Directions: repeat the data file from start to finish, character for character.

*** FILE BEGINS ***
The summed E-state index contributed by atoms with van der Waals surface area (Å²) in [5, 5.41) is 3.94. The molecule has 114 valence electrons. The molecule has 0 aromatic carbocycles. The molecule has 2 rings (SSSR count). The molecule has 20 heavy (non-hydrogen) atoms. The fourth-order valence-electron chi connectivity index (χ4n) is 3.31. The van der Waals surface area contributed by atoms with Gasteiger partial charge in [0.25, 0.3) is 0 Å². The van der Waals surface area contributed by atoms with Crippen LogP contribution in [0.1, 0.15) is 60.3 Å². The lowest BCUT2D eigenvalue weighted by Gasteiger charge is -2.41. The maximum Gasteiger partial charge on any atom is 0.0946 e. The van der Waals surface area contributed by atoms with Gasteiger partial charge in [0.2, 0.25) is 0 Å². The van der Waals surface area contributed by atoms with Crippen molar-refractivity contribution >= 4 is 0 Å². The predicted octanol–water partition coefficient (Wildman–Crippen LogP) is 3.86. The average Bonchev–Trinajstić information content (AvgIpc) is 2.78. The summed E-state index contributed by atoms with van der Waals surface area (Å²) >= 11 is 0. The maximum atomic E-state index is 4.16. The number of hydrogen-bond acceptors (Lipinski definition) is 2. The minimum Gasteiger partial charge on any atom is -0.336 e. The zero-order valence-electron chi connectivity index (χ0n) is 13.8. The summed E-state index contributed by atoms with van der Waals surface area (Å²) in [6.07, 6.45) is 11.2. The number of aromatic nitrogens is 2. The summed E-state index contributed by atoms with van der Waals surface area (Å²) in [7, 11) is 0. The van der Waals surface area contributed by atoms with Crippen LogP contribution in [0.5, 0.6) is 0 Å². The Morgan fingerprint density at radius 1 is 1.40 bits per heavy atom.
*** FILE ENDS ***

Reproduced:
The summed E-state index contributed by atoms with van der Waals surface area (Å²) in [5, 5.41) is 3.94. The molecule has 114 valence electrons. The molecule has 0 aromatic carbocycles. The molecule has 2 rings (SSSR count). The molecule has 20 heavy (non-hydrogen) atoms. The fourth-order valence-electron chi connectivity index (χ4n) is 3.31. The van der Waals surface area contributed by atoms with Gasteiger partial charge in [0.25, 0.3) is 0 Å². The van der Waals surface area contributed by atoms with Crippen LogP contribution in [0.1, 0.15) is 60.3 Å². The lowest BCUT2D eigenvalue weighted by Gasteiger charge is -2.41. The maximum Gasteiger partial charge on any atom is 0.0946 e. The van der Waals surface area contributed by atoms with Gasteiger partial charge in [0.2, 0.25) is 0 Å². The van der Waals surface area contributed by atoms with Crippen molar-refractivity contribution >= 4 is 0 Å². The predicted octanol–water partition coefficient (Wildman–Crippen LogP) is 3.86. The average Bonchev–Trinajstić information content (AvgIpc) is 2.78. The summed E-state index contributed by atoms with van der Waals surface area (Å²) >= 11 is 0. The maximum atomic E-state index is 4.16. The number of hydrogen-bond acceptors (Lipinski definition) is 2. The minimum Gasteiger partial charge on any atom is -0.336 e. The zero-order valence-electron chi connectivity index (χ0n) is 13.8. The summed E-state index contributed by atoms with van der Waals surface area (Å²) in [6.07, 6.45) is 11.2. The number of aromatic nitrogens is 2. The summed E-state index contributed by atoms with van der Waals surface area (Å²) in [7, 11) is 0. The van der Waals surface area contributed by atoms with Crippen LogP contribution in [0.5, 0.6) is 0 Å². The Morgan fingerprint density at radius 1 is 1.40 bits per heavy atom.